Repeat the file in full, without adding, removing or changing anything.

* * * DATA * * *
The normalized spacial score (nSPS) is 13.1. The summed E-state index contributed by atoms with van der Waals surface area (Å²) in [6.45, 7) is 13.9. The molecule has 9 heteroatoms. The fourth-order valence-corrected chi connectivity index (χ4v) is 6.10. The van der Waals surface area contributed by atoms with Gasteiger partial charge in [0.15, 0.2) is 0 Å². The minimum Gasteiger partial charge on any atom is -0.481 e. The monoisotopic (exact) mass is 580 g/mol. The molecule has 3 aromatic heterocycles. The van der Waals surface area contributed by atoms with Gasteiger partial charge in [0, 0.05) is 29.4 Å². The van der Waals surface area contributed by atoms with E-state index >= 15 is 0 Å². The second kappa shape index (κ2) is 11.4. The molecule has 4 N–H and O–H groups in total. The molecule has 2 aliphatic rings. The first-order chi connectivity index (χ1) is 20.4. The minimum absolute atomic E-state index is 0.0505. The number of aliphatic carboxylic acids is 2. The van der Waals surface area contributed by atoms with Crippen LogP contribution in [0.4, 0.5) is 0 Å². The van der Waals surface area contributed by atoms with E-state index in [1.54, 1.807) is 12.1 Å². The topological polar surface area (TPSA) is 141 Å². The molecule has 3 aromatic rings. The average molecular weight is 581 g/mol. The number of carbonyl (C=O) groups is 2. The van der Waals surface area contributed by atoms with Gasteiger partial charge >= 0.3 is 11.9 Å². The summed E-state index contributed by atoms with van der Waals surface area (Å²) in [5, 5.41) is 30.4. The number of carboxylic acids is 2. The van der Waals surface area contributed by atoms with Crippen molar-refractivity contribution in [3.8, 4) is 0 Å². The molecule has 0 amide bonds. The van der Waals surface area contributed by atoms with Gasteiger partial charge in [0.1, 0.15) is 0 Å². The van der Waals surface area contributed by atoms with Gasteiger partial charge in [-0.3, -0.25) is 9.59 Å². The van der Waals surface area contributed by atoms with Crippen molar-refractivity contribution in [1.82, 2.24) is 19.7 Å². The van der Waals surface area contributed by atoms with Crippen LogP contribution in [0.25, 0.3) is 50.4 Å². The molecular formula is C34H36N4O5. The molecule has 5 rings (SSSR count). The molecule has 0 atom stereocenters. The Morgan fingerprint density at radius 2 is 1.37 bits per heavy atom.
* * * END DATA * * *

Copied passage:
The normalized spacial score (nSPS) is 13.1. The summed E-state index contributed by atoms with van der Waals surface area (Å²) in [6.45, 7) is 13.9. The molecule has 9 heteroatoms. The fourth-order valence-corrected chi connectivity index (χ4v) is 6.10. The van der Waals surface area contributed by atoms with Gasteiger partial charge in [0.15, 0.2) is 0 Å². The minimum Gasteiger partial charge on any atom is -0.481 e. The monoisotopic (exact) mass is 580 g/mol. The molecule has 3 aromatic heterocycles. The van der Waals surface area contributed by atoms with Gasteiger partial charge in [0, 0.05) is 29.4 Å². The van der Waals surface area contributed by atoms with E-state index >= 15 is 0 Å². The second kappa shape index (κ2) is 11.4. The molecule has 4 N–H and O–H groups in total. The molecule has 2 aliphatic rings. The first-order chi connectivity index (χ1) is 20.4. The minimum absolute atomic E-state index is 0.0505. The number of aliphatic carboxylic acids is 2. The van der Waals surface area contributed by atoms with Crippen LogP contribution in [0.4, 0.5) is 0 Å². The van der Waals surface area contributed by atoms with E-state index in [1.54, 1.807) is 12.1 Å². The topological polar surface area (TPSA) is 141 Å². The molecule has 3 aromatic rings. The average molecular weight is 581 g/mol. The number of carbonyl (C=O) groups is 2. The van der Waals surface area contributed by atoms with Gasteiger partial charge >= 0.3 is 11.9 Å². The summed E-state index contributed by atoms with van der Waals surface area (Å²) in [5, 5.41) is 30.4. The number of carboxylic acids is 2. The van der Waals surface area contributed by atoms with Crippen molar-refractivity contribution in [3.8, 4) is 0 Å². The molecule has 0 amide bonds. The van der Waals surface area contributed by atoms with Gasteiger partial charge in [0.1, 0.15) is 0 Å². The van der Waals surface area contributed by atoms with Gasteiger partial charge in [-0.3, -0.25) is 9.59 Å². The van der Waals surface area contributed by atoms with Crippen molar-refractivity contribution in [1.82, 2.24) is 19.7 Å². The van der Waals surface area contributed by atoms with Crippen LogP contribution in [0.25, 0.3) is 50.4 Å². The molecular formula is C34H36N4O5. The molecule has 5 rings (SSSR count). The molecule has 0 atom stereocenters. The Morgan fingerprint density at radius 2 is 1.37 bits per heavy atom.